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Identification & Biology
Trees Gypsy Moths Like
How Gypsy Moths Harm Trees
Where Gypsy Moths Are
Gypsy Moth Management
History of Gypsy Moths
Asian vs. European Gypsy Moth
Asian vs. European Gypsy Moth

Asian vs. European Gypsy Moth

Comparing Gypsy Moth Pests: Asian Gypsy Moths and European Gypsy Moths

Although the subject of this Web site is European gypsy moth (EGM), there is an Asian version of gypsy moth that is not yet established in the United States but could do great harm to our forests if it does settle here. The Asian gypsy moth (AGM) is similar in appearance and habit to the European gypsy moth found in the northeastern United States and southeastern Canada. Like European gypsy moth, the Asian gypsy moth prefers forest habitats and can cause serious defoliation and deterioration of trees and shrubs. However, the Asian gypsy moth has a much broader host range, including larch, oak, poplar, alder, willow, and some evergreens. In the eastern part of the United States, European gypsy moths defoliates an average of 4 million acres each year, causing millions of dollars’ worth of damage. If the Asian gypsy moth were to become established in the United States, the damage would be more extensive and expensive.

Unlike the flightless female European gypsy moth, female Asian gypsy moth are active fliers. The ability of female Asian gypsy moth to fly long distances (up to 20 miles) makes it likely that the Asian gypsy moth could rapidly spread throughout North America. This is not like the European gypsy moth which took almost 100 years to reach Indiana from its original release site in Massachusetts.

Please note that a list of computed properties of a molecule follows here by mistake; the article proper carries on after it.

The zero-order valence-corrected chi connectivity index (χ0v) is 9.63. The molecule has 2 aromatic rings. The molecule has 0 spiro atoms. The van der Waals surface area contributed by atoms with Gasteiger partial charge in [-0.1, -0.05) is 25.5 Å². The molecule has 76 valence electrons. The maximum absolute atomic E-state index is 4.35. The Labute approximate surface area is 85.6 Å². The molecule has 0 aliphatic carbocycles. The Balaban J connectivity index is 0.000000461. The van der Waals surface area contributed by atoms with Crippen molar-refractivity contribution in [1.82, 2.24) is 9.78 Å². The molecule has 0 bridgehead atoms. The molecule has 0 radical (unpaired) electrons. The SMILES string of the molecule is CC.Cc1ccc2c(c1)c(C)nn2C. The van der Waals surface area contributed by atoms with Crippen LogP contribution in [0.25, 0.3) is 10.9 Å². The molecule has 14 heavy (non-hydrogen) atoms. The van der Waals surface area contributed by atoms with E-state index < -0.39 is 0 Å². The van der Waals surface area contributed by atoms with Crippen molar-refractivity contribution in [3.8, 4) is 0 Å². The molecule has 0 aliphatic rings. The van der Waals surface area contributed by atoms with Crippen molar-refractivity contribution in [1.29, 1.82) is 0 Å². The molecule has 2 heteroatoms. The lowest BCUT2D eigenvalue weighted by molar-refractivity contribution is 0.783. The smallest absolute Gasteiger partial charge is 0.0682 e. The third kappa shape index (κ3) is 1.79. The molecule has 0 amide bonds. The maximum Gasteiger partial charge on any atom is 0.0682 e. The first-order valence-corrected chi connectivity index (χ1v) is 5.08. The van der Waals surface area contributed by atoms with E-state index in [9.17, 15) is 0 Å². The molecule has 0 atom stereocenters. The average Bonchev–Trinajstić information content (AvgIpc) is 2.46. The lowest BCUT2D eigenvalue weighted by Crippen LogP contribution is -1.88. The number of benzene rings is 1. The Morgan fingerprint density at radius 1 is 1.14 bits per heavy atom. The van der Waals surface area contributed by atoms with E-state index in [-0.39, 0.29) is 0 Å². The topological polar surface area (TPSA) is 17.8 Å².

Asian gypsy moth has not yet established in North America, but it has been found and eradicated in California, Oregon, Idaho, Texas and Washington states. Since all the major Asian ports report large numbers of Asian gypsy moth, it is critical that North America conducts a detection program and has plans of action in place if any Asian gypsy moth are found. Surveying key United States shipping ports, distribution centers and industrial parks, enhances early detection and rapid response to avoid Asian gypsy moth from becoming established.

Visit the USDA-APHIS/PPQ Web site for more information on Asian gypsy moth.


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